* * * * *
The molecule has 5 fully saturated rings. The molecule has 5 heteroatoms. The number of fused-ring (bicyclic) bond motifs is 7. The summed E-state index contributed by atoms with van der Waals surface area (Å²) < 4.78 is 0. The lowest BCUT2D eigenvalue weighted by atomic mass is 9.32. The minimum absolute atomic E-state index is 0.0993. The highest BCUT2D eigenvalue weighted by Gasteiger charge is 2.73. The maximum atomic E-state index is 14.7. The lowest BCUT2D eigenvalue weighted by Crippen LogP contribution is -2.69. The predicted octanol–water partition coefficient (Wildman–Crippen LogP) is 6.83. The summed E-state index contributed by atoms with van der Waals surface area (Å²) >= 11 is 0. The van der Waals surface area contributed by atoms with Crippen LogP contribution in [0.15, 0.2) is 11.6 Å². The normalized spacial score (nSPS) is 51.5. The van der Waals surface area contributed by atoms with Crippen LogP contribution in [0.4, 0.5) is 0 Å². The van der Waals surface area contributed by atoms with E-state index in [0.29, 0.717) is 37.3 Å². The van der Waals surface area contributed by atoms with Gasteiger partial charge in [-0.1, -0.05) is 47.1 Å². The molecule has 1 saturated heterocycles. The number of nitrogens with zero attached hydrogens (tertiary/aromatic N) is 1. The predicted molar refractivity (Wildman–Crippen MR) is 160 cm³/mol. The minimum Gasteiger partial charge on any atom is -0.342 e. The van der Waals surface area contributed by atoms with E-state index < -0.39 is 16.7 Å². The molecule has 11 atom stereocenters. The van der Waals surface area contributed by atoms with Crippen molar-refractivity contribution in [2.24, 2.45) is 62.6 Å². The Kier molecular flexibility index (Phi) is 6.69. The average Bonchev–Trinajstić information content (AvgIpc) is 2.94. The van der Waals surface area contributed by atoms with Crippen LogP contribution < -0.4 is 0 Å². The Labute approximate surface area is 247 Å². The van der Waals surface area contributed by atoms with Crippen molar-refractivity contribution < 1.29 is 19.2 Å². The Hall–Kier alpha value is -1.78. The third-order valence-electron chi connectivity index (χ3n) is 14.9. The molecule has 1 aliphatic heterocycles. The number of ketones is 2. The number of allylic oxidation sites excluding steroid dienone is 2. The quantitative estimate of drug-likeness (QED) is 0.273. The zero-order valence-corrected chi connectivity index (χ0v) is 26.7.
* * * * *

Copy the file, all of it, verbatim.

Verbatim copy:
The molecule has 5 fully saturated rings. The molecule has 5 heteroatoms. The number of fused-ring (bicyclic) bond motifs is 7. The summed E-state index contributed by atoms with van der Waals surface area (Å²) < 4.78 is 0. The lowest BCUT2D eigenvalue weighted by atomic mass is 9.32. The minimum absolute atomic E-state index is 0.0993. The highest BCUT2D eigenvalue weighted by Gasteiger charge is 2.73. The maximum atomic E-state index is 14.7. The lowest BCUT2D eigenvalue weighted by Crippen LogP contribution is -2.69. The predicted octanol–water partition coefficient (Wildman–Crippen LogP) is 6.83. The summed E-state index contributed by atoms with van der Waals surface area (Å²) >= 11 is 0. The van der Waals surface area contributed by atoms with Crippen LogP contribution in [0.15, 0.2) is 11.6 Å². The normalized spacial score (nSPS) is 51.5. The van der Waals surface area contributed by atoms with Crippen LogP contribution in [0.4, 0.5) is 0 Å². The van der Waals surface area contributed by atoms with E-state index in [0.29, 0.717) is 37.3 Å². The van der Waals surface area contributed by atoms with Gasteiger partial charge in [-0.1, -0.05) is 47.1 Å². The molecule has 1 saturated heterocycles. The number of nitrogens with zero attached hydrogens (tertiary/aromatic N) is 1. The predicted molar refractivity (Wildman–Crippen MR) is 160 cm³/mol. The minimum Gasteiger partial charge on any atom is -0.342 e. The van der Waals surface area contributed by atoms with E-state index < -0.39 is 16.7 Å². The molecule has 11 atom stereocenters. The van der Waals surface area contributed by atoms with Crippen molar-refractivity contribution in [2.24, 2.45) is 62.6 Å². The Kier molecular flexibility index (Phi) is 6.69. The average Bonchev–Trinajstić information content (AvgIpc) is 2.94. The van der Waals surface area contributed by atoms with Crippen LogP contribution < -0.4 is 0 Å². The Labute approximate surface area is 247 Å². The van der Waals surface area contributed by atoms with Crippen molar-refractivity contribution < 1.29 is 19.2 Å². The Hall–Kier alpha value is -1.78. The third-order valence-electron chi connectivity index (χ3n) is 14.9. The molecule has 1 aliphatic heterocycles. The number of ketones is 2. The number of allylic oxidation sites excluding steroid dienone is 2. The quantitative estimate of drug-likeness (QED) is 0.273. The zero-order valence-corrected chi connectivity index (χ0v) is 26.7.